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teaches a class on extreme weather
and last year led students tornado
chasing in Oklahoma and Texas.
The destructive power of torna-
dos has been well demonstrated,
and it's not just confined to the Great
Plains: a Flint tornado in 1953 killed
116 people and injured 844. Over the
years, Southeastern Michigan has
seen several F-2 tornados, which
support winds as high as 157 mph
and can uproot large trees.
Samson and DPS officials say the
best way to react in a tornado is to
do what you learned in elementary
school: go to a room in the center of
a building, away from windows and
loose objects and cover your head.
"If there's an approaching storm,
take it seriously," Samson said. "Get
yourself into a tornado shelter or a
On the whole, terrorism, fires
and extreme weather pose little
threat to students' daily lives. In his
Extreme Weather 101 class, Samson
routinely asks students to list, in
order, the most substantial threats
to their lives. Inevitably, someone
always lists a drastic scenario.
"Weather ends up being a thou-
sand times less risky than smok-
ing or obesity and a whole bunch
of other stuff. On the big scale, it's
not all that risky," he said. "Prob-
ably more people have died from
(car crashes cause by) fog than have
died from tornadoes in Washtenaw
A history of flopped
Emergency planning has rapidly
evolved over the 20th and 21st cen-
turies at a rapid pace. In the early
decades of the 1900s, Ann Arborites
were mostly at the mercy of the ele-
ments. A fire could whip through
rows of wooden boarding houses
with a vengeance. A good rain could
overrun the city's water system and
flood Central Campus.
A new fear cropped up in the Cold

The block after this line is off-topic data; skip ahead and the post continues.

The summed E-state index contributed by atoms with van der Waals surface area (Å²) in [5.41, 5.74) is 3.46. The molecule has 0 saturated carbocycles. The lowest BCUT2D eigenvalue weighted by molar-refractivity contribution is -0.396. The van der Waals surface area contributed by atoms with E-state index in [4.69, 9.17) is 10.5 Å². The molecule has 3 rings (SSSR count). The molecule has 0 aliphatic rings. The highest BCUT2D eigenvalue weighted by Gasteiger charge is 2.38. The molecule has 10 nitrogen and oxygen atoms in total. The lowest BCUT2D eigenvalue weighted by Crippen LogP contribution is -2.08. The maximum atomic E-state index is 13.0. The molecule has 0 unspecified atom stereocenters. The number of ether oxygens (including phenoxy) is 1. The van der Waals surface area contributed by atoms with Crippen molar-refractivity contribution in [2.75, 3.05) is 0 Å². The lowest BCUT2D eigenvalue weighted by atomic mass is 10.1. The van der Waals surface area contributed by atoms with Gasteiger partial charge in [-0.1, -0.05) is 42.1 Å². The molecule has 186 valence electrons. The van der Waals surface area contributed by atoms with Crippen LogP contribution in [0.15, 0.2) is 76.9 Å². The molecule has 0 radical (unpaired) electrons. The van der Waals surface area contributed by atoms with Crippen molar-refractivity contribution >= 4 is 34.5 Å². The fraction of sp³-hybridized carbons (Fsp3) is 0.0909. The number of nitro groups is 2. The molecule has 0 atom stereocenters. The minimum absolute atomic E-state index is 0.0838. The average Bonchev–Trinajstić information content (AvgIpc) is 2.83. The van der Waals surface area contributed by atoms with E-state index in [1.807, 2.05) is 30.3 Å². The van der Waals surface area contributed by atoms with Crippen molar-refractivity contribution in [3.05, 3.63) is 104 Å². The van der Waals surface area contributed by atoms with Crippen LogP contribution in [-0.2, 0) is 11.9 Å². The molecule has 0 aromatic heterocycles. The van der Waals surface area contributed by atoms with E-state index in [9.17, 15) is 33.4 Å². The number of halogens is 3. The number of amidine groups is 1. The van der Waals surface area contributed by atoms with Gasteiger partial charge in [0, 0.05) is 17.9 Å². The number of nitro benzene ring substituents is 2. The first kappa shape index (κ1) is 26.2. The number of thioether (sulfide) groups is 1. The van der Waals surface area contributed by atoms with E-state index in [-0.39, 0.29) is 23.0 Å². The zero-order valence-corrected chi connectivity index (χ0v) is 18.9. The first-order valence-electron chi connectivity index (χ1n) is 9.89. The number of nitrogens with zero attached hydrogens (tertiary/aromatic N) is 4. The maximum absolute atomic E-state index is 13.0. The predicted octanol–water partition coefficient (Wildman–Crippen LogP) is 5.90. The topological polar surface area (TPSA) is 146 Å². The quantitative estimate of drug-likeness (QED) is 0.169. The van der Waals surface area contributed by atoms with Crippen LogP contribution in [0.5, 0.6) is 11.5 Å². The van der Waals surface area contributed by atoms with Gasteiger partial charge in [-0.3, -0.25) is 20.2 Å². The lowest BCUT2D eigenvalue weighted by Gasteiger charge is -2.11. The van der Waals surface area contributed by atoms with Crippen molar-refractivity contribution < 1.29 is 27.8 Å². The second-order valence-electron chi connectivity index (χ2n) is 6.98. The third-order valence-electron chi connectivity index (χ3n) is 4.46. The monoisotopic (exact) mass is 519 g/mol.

War. Mass media and government
propaganda instilled apprehen-
sion of nuclear war. The University
wrote bomb drills into its safety
codes and secured fallout shelters
to house refugees of atomic war.
A pamphlet published in the early
1950s by the Detroit Office of Civil
Defense advised Michiganders that
their chances of living through an
atomic attack are "better than you
may have thought."
While a nuclear war never mate-
rialized, Cold War preparation
developed general emergency-plan-
ning techniques. State agencies had
to learn how to work with munici-
palities and emergency experts had
to find a way to communicate their
messages to the public.
Purported disasters that famous-
ly never came to be gave more tan-
gible contributions to emergency
The University poured man-
power into preparing for the
inevitable pandemonium that was
supposed to accompany Y2K, fig-
uring out how to keep students,
faculty, research projects and even
research animals safe in the event
of a disaster that was supposed to
wipe out phones, electricity and
When Jan. 1, 2000 proved large-
ly peaceful, safety officers found
themselves with a large stack of
plans and no emergency. It seemed
they had planned for something
that wasn't going to happen.
Not so. During the sweeping
power outages that blackened
almost one-third of the country in
August 2003, administrators dug
out the old plans. Thanks to back-
up energy and redundant water
mains, the hospital maintained
operations - even air condition-
"It wasn't like everything was
well-lit. We were all pretty dark.
The planning from Y2K was very
important there," Brown said.
The University's power plant has developed intricate contingency plans in case
of a disaster.
Sept. 11, 2001 helped evolve than 100 calls reporting suspicious
emergency planning even more. white powder.
Emergency plans had chapters on "None of them ever got close to
natural, nuclear, electronic and being anthrax," Brown said.
biological disasters, and admin- Most of the dust turned out to
istrators had practice executing be drywall or laundry detergent.
them. Still, the threats kept campus
In the following months, a sus- attentive and DPS responsive.
picious campus stayed fearful. University officials learned how to
Several politicians and journal- handle a deadly threat that could
ists in Washington and New York be mailed, released into air vents
received letters with traces of or dispersed in water supplies.
anthrax. Half a dozen people died. Had anything really happened,
During a period of several the infrastructure was there and
weeks, DPS responded to more response teams were ready.
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